Luke 22:24-32 – Who is the Greatest?
Many people object to the Catholic idea that one man was chosen by Jesus to lead the entire Christian Church, and one common objection to such a leader is based upon the mistaken notion that Jesus taught there would be no leader which arises from a mis-reading of a passage in Luke’s gospel. Let’s take a closer look at the passage to see what is really going on.
24 A dispute arose among them as to which of them was considered to be greatest. 26 the greatest among you should be like the youngest, and the one who rules (hegeomai) like the one who serves. 27 For who is greater, the one who is at the table or the one who serves? Is it not the one who is at the table? But I am among you as one who serves. 28 You are those who have stood by me in my trials. 29 And I confer on you a kingdom, just as my Father conferred one on me, 30 so that you may eat and drink at my table in my kingdom and sit on thrones, judging the twelve tribes of Israel. 31 “Simon, Simon, Satan has asked to sift you (plural) as wheat. 32 But I have prayed for you (singular), Simon, that your faith may not fail. And when you have turned back, strengthen (sterizo) your brothers.”
There are four points we can draw from this:
First, the Church is run by God and men. Look at how Christ describes the role of the Twelve in Heaven: enthroned, with a Kingdom, sharing in Communion with Christ, and sitting in Judgment. If a Catholic were the first to call St. Peter (or any of the Apostles) a king in Heaven, and declare him a Heavenly judge, people would call us idolaters. Yet Christ Himself says confers this status upon the Twelve because His Kingship and His eternal plans are things He shares with these mere mortals both on Earth and in Heaven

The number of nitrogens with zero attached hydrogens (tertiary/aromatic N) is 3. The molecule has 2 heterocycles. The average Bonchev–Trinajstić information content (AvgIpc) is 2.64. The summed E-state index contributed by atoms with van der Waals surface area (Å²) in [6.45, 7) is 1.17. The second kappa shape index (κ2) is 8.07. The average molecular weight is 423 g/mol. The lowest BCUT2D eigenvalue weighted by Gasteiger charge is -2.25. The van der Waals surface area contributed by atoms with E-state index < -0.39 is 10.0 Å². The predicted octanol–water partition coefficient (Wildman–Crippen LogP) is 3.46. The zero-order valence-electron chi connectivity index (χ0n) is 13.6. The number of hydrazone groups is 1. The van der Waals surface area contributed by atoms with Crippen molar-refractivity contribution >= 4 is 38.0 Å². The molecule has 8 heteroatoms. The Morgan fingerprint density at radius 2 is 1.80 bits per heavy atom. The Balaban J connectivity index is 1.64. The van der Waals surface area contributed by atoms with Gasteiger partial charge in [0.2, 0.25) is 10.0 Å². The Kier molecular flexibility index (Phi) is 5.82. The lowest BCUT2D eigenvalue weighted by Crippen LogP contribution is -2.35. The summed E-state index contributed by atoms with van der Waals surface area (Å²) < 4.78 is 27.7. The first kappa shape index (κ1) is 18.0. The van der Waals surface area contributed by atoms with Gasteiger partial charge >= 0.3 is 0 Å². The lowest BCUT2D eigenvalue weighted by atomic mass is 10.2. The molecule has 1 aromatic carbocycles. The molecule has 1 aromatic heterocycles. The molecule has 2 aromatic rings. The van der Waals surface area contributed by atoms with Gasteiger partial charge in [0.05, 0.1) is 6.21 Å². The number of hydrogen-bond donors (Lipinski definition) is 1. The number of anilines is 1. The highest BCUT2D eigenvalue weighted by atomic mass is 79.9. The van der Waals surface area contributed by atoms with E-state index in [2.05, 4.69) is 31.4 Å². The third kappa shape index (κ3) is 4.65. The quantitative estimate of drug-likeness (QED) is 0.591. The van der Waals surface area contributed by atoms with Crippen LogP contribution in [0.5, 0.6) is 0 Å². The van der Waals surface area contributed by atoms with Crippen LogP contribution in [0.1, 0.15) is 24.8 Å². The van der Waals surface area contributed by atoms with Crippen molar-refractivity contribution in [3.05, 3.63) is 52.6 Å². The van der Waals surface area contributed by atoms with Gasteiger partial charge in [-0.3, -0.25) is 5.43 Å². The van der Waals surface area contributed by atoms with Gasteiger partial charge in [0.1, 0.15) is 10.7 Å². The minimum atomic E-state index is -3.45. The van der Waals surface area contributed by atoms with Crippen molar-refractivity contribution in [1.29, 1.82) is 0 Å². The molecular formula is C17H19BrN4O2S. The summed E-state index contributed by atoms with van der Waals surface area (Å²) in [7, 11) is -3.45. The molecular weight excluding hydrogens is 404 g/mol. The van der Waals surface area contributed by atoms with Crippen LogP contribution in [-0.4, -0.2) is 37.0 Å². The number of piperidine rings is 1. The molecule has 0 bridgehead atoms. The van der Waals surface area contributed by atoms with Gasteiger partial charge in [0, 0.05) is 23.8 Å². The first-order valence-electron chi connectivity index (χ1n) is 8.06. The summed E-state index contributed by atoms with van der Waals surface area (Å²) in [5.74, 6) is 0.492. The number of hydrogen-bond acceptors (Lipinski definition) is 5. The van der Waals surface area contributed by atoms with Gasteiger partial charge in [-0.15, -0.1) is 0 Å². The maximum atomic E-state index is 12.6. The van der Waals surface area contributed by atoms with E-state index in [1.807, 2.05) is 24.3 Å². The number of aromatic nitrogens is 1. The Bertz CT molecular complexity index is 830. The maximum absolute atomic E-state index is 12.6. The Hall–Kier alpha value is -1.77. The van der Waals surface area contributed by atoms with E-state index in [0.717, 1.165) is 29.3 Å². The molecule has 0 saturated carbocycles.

Second, leaders in the Church are called to serve. As laity, we love this message. Hurrah! Someone is going to serve us! But note this well: Jesus is telling those in charge how they should act, but He doesn’t condition their authority on it. He doesn’t say, “Whoever serves is in charge,” but rather “Whoever is in charge should serve.” Sometimes leaders in the Church fail – or at least, we would prefer things be done differently. But that doesn’t mean they’re not leaders. Christ is the One who chooses the leaders. He chose the Twelve including the traitor Judas and the so-often incompetent Eleven. And yet to these Eleven (and Matthias), He promises eternal kingship in Heaven in Luke 22:29-30.
Third, Peter is called to serve the other Apostles, just as they are called to serve us. In other words, the question arises who the greatest of the Disciples is. Jesus says that the greatest is the one who will serve the others, and then tells Peter that his job is to serve the others. Just as the Twelve are called to serve us, Peter is called to serve the Twelve. For this reason, the pope is called Servus Servorum Dei, or Servant of the Servants of God.
Fourth, Jesus is calling Peter individually. In v. 31, Jesus says that Satan has desired to sift all of the Apostles like wheat. He’s after them all! And Jesus says, “But I have prayed for you (singular), Simon.” To protect all of the Apostles (and by extension, the entire Church), Jesus is specially protecting one of them, Simon Peter, and He says this openly and mentions Simon specifically by name. Of course, Jesus knows that Peter will still fall, because Peter has a free will (it’s worth noting that all of the Apostles, not just Peter, fled), and yet, Jesus makes it clear that Peter’s denial will not prevent Peter from fulfilling the role Jesus has in mind for him when He prayed saying “When you [Peter] have turned back, strengthen your brothers.”
There’s nothing anywhere in Scripture remotely like this for any of the other Apostles. Jesus never tells one of the others that their mission is to strengthen the rest; He never tells another one of the Twelve that He is praying for them alone. The point is just abundantly clear: Christ describes ideal Church governance as service, He calls all of the Twelve to that service, and then He calls Peter singly to do for the Twelve what the Twelve do for the rest of the Church. In that role of service, Peter is called to be the greatest of them all.
Adapted from “Pope Peter, Part 1: Strengthen Thy Brethren” by Joe Heschmeyer